The Army of Northern Virginia invaded Pennsylvania and on July 1, 1863, the Battle of Gettysburg commenced. 
    Wesley Culp made it to Gettysburg with Jack Skelly’s message. The Stonewall Brigade was positioned around Benner’s 
    Hill-Brinkerhoff’s Ridge near Culp’s Hill which was part of Wesley’s Uncle Henry’s farm, where he had played and 
    worked in happier days. Sometime after his arrival and before the morning of July 3, Wesley obtained permission to go 
    into town to see his sisters Anna and Julia. His sister Julia was well known within the ranks of Company B because she 
    had gone to visit Wesley in Shepardstown many times. He visited with his sisters but could not see Jennie Wade 
    because she had left her home on Breckenridge Street and had gone to stay with her sister Georgia Wade McClellan 
    whose home was on Baltimore Street. Georgia’s house was between the Union and Confederate lines and was in the 
    crossfire. Georgia had a baby the week before and Jennie went to help around the household. So Wesley did not get to 
    deliver the message from Jack Skelly.[22

         The next morning Wesley was killed and on the mourning of July 3, while Jennie was mixing dough to bake bread, she 
    was shot in the back in the crossfire. She had a picture of Jack Skelly in her apron pocket. Jack Skelly died of his 
    wounds on July 12, 1863. So the message was never delivered-at least in this life.[23
    Wesley’s commanding officer sent his orderly to Anne and Julia to notify them that Wes had been killed and where to 
    find him under a very distinctive tree. Some say he was never found but Wesley’s gun-stock, with his name carved on it, 
    was located. But there are those who recall that he was secretly buried in Evergreen Cemetery and others claim he was 
    buried in the cellar of the Culp Farm House.[24

         David Culp was still at Camp Parole. On July 1-3 David knew nothing of his family and they knew nothing of him. He 
    was in the prisoner exchange July 14 and on July 28 he went home where he stayed during August and September. The 
    stench from rotting flesh (men, body parts, and horses) still hung over the town, and destruction was everywhere. 
    Homes, churches, schools, barns, and warehouses were filled with the wounded, and the townspeople were helping to 
    care for them. It is likely that he was involved with assisting the wounded and with clean up of the town. A daughter, 
    Gertrude Onkley Culp was born May 11, 1864, so it may be assumed that that he was enjoying home life. David 
    reported back to his regiment October 7, 1863. He was present for duty for the Overland Campaign that included the 
    battles of the Wilderness, Spotsylvania Court House, Petersburg, and with Maj. Gen. Phil Sheridan in the Shenandoah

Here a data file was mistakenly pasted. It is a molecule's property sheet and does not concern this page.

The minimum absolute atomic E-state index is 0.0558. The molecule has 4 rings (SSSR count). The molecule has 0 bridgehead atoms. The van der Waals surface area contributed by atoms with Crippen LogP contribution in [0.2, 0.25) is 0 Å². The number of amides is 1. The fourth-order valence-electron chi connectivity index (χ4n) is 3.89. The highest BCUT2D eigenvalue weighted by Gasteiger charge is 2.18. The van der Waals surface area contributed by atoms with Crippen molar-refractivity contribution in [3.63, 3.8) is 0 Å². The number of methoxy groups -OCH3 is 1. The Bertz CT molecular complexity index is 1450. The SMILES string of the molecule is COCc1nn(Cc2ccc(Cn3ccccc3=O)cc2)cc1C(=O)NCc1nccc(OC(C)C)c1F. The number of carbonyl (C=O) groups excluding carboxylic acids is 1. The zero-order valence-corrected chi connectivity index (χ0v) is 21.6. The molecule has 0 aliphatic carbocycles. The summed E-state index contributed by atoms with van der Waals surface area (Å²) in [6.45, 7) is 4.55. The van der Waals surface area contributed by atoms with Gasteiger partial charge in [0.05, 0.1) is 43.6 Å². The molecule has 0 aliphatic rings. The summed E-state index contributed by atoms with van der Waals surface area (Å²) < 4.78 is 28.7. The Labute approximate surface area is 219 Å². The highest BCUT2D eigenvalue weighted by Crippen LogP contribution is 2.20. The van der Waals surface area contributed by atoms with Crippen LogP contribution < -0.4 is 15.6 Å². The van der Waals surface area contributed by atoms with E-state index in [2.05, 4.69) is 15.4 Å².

Valley against Lt. Gen. Jubal Early’s forces.[25

         On September 23, 1864, the regiment’s term expired and it was ordered to York, Pennsylvania, where on October 13, 
    1864, the officers and men were mustered out of service.[26

         The Culps left Europe to escape constant warfare. In five generations, in America, they lived through the Revolution 
    which freed us from Great Britain and then were involved in the Battle of Gettysburg which has been called the greatest 
    battle fought in America. Freedom does not come cheap. 

    David Culp’s obituary reads: 

    David Culp, plasterer, died on Friday last, at the residence of his sister Mrs. J. J. Tawney. Mr. Culp 
    Had been in bad health for more than a year, and had spent a portion of the last year at the Soldier’s 
    Home, Erie, Pa. He served throughout the war as a member of Co. F, 87th Pa. Reg., and had a most 
    excellent army record. He was buried on Sunday afternoon with the honors of war. Corporal Skelly 
    Post and the Sons of Veterans, accompanied by the GAR Band attending the funeral John Sheads, 
    Charles Armor, George Holtzworth and Peny J. Tawney, all members of his company acted as 

    [ 1] Robert L. Bloom, A History of Adams County, Pennsylvania, 1700-1900 (Gettysburg, Pennsylvania: Adams County Historical Society, 1992); Kathleen Georg Harrison, Gettysburg 
    National Military Park. 
    [ 2] German Genealogical Society of America, Los Angelas, California; Hajo Holborn, A History of Modern Germany, 1648-1840 (Princeton University Press, 1964). 
    [ 3] German Genealogical Society of America 
    [ 4] A. Monroe Aurand, Jr., Early Life of the Pennsylvania Germans (Lancaster, Pennsylvania: Aurand Press). 
    [ 5] The Historical Society of Berks County, Reading, Pennsylvania. 
    [ 6] The Adams County Historical Society, Gettysburg, Pennsylvania. 
    [ 7] Gregory A. Coco, A Strange and Blighted Land: Gettysburg, The Aftermath of a Battle (Gettysburg, Pennsylvania: Thomas Publications, 1995). 
    [ 8] David A. Culp, “Some Culp Family Members in the Civil War,” Adams County History, vol. 4, 1998. 
    [ 9] William A. Frassanito, Early Photography at Gettysburg (Gettysburg, Pennsylvania: Thomas Publications, 1995). 
    [ 10] Culp, “Some Culp Family Members in the Civil War”; George R. Prowell, History of the 87th Pennsylvania Volunteer Infantry (York, Pennsylvania: Press of the York Daily, 1901). 
    [ 11] Jim Stade and John Alexander, Firestorm at Gettysburg (Schiffer Publishing, Ltd., 1998). 
    [ 12] Ibid. 
    [ 13] Sarah Sites Rodgers, The Ties of the Past (Gettysburg, Pennsylvania: Thomas Publications, 1996). 
    [ 14] Theodore Earl Culp, Jr., Culp Family Papers. 
    [ 15] Frassanito, Early Photography at Gettysburg. 
    [ 16] Culp; “Some Culp Family Members in the Civil War.” 
    [ 17] Ibid.; Prowell, History of the 87th Pennsylvania. 
    [ 18] Culp, “Some Culp Family Members at Gettysburg.” 
    [ 19] Ibid. 
    [ 20] Ibid. 
    [ 21] Ibid.; National Archives and Record Administration. 
    [ 22] Culp, “Some Culp Family Members at Gettysburg.” 
    [ 23] Ibid. 
    [ 24] Ibid. 
    [ 25] Ibid.; Prowel, History of the 87th Pennsylvania. 
    [ 26] Prowel, History of the 87th Pennsylvania. 
    [ 27] Star and Sentinel, February 4, 1890.